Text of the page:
The Temptation of Taste

The Lord God took the man and put him in the Garden of Eden to work it and take care of it. And the Lord God commanded the man, “You are free to eat from any tree in the garden; but you must not eat from the tree of the knowledge of Good and Evil, for when you eat it, you will surely die.” (Genesis 2:15)

So it is said in the Bible, a basic story element: the temptation of mankind and the resulting expulsion from the Garden of Eden. From this point, this element and the imagry of food as a means of temptation has been used in a number of subsequent works, especially within the speculative fiction realm. With this imagery, there is the theme of utopia as something to be gained or lost with the consumption of the food, and is either an element that the protagonist is tempted away from, or something that proves to be an obstacle in the pursuit of utopia.

According to Brave New Worlds: The Oxford Dictionary of Science Fiction, the notion of ‘Utopia’ comes from Sir Thomas More, although as the Bible demonstrates, it is a concept that certainly predates More’s musings on the subject. The Greeks, through their epic story the Odyssey, used the imagery in a couple of instances as Odysseus travelled home from Troy: The encounter with the Lotus Eaters, where three of Odysseus’s men ate the Lotus, became addicted and thought nothing of returning home, but their later encounter with Circe on the island of Aeaea is one in which these themes really come out:

“They called her and she came down, unfastened the door, and bade them enter. They, thinking no evil, followed her, all except Eurylochus, who suspected mischief and staid outside. When she had got them into her house, she set them upon benches and seats and mixed them in a mess with cheese, honey, meal and Pramnian wine, but she drugged it with wicked poisons to make them forget their homes, and when they had drunk she turned them into pigs by a stroke of her wand, and shut them up in her pig styes.”

In these instances, the men who came under the various substances and spells found that they were pulled away from their journey – the temptation theme at its best, and introduces the idea of going home as a form of Utopia for those far away. Certainly, the soldiers who fought at Troy for ten years would liken their homes to something special, perfect, as a means to get them through the conflict. This would be for a couple of reasons: they were fighting a battle on the part of their home nation, something worth protecting and dying for, and had plenty of motives to return. This makes the theme of their temptation even more important in the larger view of the storyline: they have an incredible amount to lose in their return, and their failure to adhere to their goal demonstrates their weakness in character and desire to return home, intentional or not. Like in the Bible, there is a central moral to the story that the righteous and those who have strong moral fiber will see their goal to the end – the adventures of Odysseus’ crew, and later, Adam and Eve, demonstrate this to a fine point.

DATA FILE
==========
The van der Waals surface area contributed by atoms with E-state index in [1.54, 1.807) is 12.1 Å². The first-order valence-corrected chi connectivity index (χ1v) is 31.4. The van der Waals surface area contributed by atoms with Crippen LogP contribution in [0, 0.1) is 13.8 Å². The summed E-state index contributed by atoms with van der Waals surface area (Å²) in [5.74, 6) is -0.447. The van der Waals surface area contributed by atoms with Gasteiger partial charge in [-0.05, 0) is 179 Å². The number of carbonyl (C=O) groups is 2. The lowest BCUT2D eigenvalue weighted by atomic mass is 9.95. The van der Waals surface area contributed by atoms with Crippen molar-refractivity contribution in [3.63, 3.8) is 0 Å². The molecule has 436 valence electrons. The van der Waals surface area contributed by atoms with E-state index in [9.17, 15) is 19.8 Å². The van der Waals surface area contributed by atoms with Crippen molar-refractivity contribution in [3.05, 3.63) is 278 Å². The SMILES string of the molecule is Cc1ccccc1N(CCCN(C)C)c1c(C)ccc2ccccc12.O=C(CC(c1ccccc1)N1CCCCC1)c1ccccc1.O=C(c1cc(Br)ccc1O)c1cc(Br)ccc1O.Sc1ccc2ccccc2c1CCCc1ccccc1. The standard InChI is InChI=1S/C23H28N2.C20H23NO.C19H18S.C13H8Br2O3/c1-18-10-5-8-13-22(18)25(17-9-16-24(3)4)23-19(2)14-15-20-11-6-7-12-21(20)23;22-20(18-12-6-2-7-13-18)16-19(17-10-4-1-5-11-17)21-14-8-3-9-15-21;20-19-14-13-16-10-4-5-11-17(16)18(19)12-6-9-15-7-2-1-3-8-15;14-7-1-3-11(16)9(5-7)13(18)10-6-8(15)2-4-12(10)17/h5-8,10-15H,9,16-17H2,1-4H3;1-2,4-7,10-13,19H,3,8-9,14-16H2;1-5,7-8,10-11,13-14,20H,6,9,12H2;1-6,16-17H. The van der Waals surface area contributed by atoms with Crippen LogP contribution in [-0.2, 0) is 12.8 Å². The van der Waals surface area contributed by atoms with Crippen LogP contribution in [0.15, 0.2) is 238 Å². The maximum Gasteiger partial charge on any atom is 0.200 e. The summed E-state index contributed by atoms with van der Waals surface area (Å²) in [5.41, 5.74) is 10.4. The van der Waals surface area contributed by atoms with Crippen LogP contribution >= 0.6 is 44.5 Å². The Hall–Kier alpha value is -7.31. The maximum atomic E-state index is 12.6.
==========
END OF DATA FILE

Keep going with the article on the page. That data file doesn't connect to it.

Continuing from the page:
While Ancient stories have certainly used this element numerous times, a number of modern stories also take on similar imagery, with similar morals. The Grimms Fairy Tales include a story that is no doubt familiar to many: Hansel and Gretel, which sees the two children abandoned to die in the middle of the forest by their evil stepmother. As they attempt to find their way home, they come across a white bird, which delights them and leads them to a house made of bread and sugar. Overcome with hunger, they eat at the house and are invited in by the old woman who lives there, who intends to snare and eat them. Gretel tricks the witch into the oven in her place and escapes home. Once again, the perils of moving away from one’s goals, in this instance, being tempted by food while attempting to return home, is used, although in this instance, it is children who are swayed, rather than men.